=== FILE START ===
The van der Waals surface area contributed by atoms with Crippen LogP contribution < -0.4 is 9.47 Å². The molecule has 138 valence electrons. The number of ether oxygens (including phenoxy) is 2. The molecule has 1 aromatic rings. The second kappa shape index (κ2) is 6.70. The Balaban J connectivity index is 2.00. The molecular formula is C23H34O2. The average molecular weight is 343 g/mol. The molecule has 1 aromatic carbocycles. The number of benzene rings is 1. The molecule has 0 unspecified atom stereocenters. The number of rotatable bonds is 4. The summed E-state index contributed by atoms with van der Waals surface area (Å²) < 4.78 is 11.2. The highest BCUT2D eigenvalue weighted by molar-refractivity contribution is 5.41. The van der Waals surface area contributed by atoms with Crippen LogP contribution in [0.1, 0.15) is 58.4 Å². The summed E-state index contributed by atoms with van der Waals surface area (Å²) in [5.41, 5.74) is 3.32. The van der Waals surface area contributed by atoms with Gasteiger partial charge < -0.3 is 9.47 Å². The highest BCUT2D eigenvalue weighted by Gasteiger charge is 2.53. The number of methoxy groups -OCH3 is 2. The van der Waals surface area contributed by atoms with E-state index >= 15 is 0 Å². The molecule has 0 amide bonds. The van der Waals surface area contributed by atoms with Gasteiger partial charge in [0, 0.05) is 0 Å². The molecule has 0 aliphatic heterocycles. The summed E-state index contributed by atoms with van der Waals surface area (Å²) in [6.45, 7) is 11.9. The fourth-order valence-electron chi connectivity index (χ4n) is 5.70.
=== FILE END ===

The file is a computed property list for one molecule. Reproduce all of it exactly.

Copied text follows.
The van der Waals surface area contributed by atoms with Crippen LogP contribution < -0.4 is 9.47 Å². The molecule has 138 valence electrons. The number of ether oxygens (including phenoxy) is 2. The molecule has 1 aromatic rings. The second kappa shape index (κ2) is 6.70. The Balaban J connectivity index is 2.00. The molecular formula is C23H34O2. The average molecular weight is 343 g/mol. The molecule has 1 aromatic carbocycles. The number of benzene rings is 1. The molecule has 0 unspecified atom stereocenters. The number of rotatable bonds is 4. The summed E-state index contributed by atoms with van der Waals surface area (Å²) < 4.78 is 11.2. The highest BCUT2D eigenvalue weighted by molar-refractivity contribution is 5.41. The van der Waals surface area contributed by atoms with Crippen LogP contribution in [0.1, 0.15) is 58.4 Å². The summed E-state index contributed by atoms with van der Waals surface area (Å²) in [5.41, 5.74) is 3.32. The van der Waals surface area contributed by atoms with Gasteiger partial charge < -0.3 is 9.47 Å². The highest BCUT2D eigenvalue weighted by Gasteiger charge is 2.53. The number of methoxy groups -OCH3 is 2. The van der Waals surface area contributed by atoms with E-state index >= 15 is 0 Å². The molecule has 0 amide bonds. The van der Waals surface area contributed by atoms with Gasteiger partial charge in [0, 0.05) is 0 Å². The molecule has 0 aliphatic heterocycles. The summed E-state index contributed by atoms with van der Waals surface area (Å²) in [6.45, 7) is 11.9. The fourth-order valence-electron chi connectivity index (χ4n) is 5.70.